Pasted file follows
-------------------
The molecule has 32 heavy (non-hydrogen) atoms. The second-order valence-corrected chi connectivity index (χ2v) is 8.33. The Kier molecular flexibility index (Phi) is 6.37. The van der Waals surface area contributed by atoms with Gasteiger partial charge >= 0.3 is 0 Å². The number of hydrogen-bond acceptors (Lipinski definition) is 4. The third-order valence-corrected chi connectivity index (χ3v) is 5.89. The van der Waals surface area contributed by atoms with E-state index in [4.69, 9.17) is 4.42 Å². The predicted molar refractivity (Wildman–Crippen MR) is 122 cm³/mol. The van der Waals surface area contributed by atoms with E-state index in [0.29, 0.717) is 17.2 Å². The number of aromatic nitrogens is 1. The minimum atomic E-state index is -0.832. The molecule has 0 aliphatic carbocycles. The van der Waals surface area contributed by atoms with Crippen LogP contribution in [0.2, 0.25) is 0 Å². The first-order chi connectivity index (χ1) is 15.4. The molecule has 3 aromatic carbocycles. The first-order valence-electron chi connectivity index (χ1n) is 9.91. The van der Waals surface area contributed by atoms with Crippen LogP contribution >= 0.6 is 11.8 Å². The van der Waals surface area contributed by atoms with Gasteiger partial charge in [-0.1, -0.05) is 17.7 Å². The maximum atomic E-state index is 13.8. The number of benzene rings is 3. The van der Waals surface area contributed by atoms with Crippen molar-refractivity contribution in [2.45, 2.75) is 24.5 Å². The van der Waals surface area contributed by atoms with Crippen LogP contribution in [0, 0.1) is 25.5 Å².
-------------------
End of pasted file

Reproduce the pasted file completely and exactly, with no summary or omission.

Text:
The molecule has 32 heavy (non-hydrogen) atoms. The second-order valence-corrected chi connectivity index (χ2v) is 8.33. The Kier molecular flexibility index (Phi) is 6.37. The van der Waals surface area contributed by atoms with Gasteiger partial charge >= 0.3 is 0 Å². The number of hydrogen-bond acceptors (Lipinski definition) is 4. The third-order valence-corrected chi connectivity index (χ3v) is 5.89. The van der Waals surface area contributed by atoms with E-state index in [4.69, 9.17) is 4.42 Å². The predicted molar refractivity (Wildman–Crippen MR) is 122 cm³/mol. The van der Waals surface area contributed by atoms with E-state index in [0.29, 0.717) is 17.2 Å². The number of aromatic nitrogens is 1. The minimum atomic E-state index is -0.832. The molecule has 0 aliphatic carbocycles. The van der Waals surface area contributed by atoms with Crippen LogP contribution in [0.2, 0.25) is 0 Å². The first-order chi connectivity index (χ1) is 15.4. The molecule has 3 aromatic carbocycles. The first-order valence-electron chi connectivity index (χ1n) is 9.91. The van der Waals surface area contributed by atoms with Crippen LogP contribution >= 0.6 is 11.8 Å². The van der Waals surface area contributed by atoms with Gasteiger partial charge in [-0.1, -0.05) is 17.7 Å². The maximum atomic E-state index is 13.8. The number of benzene rings is 3. The van der Waals surface area contributed by atoms with Crippen molar-refractivity contribution in [2.45, 2.75) is 24.5 Å². The van der Waals surface area contributed by atoms with Crippen LogP contribution in [0, 0.1) is 25.5 Å².